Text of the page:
A question Dr. Villareal gets asked a lot is if functional foods are medicinal drugs. “[I’m often asked,] ‘If we eat functional foods, can I stop taking my drugs or my medicines already?’ Of course not,” she explained. “You take your drugs as prescribed by your doctor over a period of time that is also prescribed… Functional food is not like that. [They are] foods that you have to eat [regularly] to continuously get the beneficial effects.” In Japan, for example, functional food is well-researched and regulated, and approved products carry a seal from the Ministry of Health, Labor and Welfare.

A popular example of this is Yakult, a probiotic drink that promotes gut health, and green tea, which can prevent cancer. All of these claims have been proven through extensive research. The Philippines has many crops that are traditionally thought to have healing or health-boosting properties such as “root crops, seaweeds, edible mushrooms, local berries, turmeric, pili, malunggay, virgin coconut oil, and other coconut products, and rice.” “We’re referring to the prevention of diabetes, cardiovascular diseases, or the noncommunicable diseases or non-infectious diseases. Right now, there are many studies done here in the Philippines on their anti-cancer effect as well as anti-diabetes, etc.” Dr. Villareal said.

The scientists particularly want to focus on local crops. They’ve identified anthocyanin-rich berries such as bignay (Antidesma bunius), baligang or lipote (Syzygium polycephaloides), and duhat (Syzygium cumini), that studies have shown can prevent diabetes.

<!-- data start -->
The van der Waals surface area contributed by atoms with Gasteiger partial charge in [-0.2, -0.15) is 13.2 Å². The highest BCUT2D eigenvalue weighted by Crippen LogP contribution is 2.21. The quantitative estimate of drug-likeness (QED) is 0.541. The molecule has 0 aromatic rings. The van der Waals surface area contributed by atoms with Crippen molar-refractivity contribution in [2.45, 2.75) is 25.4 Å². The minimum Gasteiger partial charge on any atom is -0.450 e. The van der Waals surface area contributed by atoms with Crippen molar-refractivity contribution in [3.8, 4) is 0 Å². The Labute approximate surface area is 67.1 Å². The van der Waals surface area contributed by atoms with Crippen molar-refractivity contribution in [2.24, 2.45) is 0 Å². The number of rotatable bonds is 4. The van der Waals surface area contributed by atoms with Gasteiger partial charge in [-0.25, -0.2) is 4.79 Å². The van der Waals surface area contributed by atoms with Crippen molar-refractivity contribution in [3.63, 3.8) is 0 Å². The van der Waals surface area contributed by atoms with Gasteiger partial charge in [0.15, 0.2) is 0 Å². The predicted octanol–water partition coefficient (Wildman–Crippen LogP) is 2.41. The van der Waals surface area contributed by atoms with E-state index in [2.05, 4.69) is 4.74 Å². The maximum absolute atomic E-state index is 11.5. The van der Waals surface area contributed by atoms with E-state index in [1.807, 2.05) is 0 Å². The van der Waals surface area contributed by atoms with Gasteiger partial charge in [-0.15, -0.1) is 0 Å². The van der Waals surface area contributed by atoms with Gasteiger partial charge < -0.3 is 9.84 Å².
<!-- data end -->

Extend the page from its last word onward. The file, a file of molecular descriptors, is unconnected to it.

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Filipino scientists are studying the bignay, a local berry that may contain health benefits. (Dr. Katherine Ann T. Castillo-Israel)

A long-term solution

Many Filipinos are already predisposed to eating food with health benefits. The Functional Food Program provides scientific research to assure the public that what they are consuming is in fact, good for their health. This is especially important at a time when many Filipinos are developing non-communicable (non-spreadable diseases usually caused by unhealthy lifestyles) diseases such as diabetes, which affects over four million Filipinos, and obesity, which is predicted to affect 30% of adolescents by 2030.

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The DOST’s Functional Food Program provides scientific research to assure the public that what they are consuming is in fact, good for their health. (Dr. Katherine Ann T. Castillo-Israel)

“This is a long-term battle. We should not just focus on discovering drugs for diseases but also focus on preventing [them]. Regular consumption of functional foods would be an ideal way to prevent non-communicable diseases,” Dr. Villareal said. “And of course, it’s not just a one solution problem because the proliferation of westernized food is actually predisposing us to these non-communicable diseases.”

It is also important to distinguish which are really functional foods and which ones are just hype. “This is quite difficult,” Dr. Villareal said. “That’s why we need the government to establish a regulatory body for this. Kasi right now on Facebook, there are many scams…” The way to prevent scams is through regulation. “Right now, DOST is also assisting companies that produce functional food,” Dr. Villareal said. “We really need to have a regulatory body that will put the seal or a mark on the food that will tell us whether the food has health benefits or if it is a functional food.”

Including local functional food in a balanced diet can be an easy and relatively cheap way to stay healthy. After all, as the saying goes, an ounce of prevention is better (and less expensive) than a pound of cure.

Photos courtesy of Dr. Katherine Ann T. Castillo-Israel, University of the Philippines Los Baños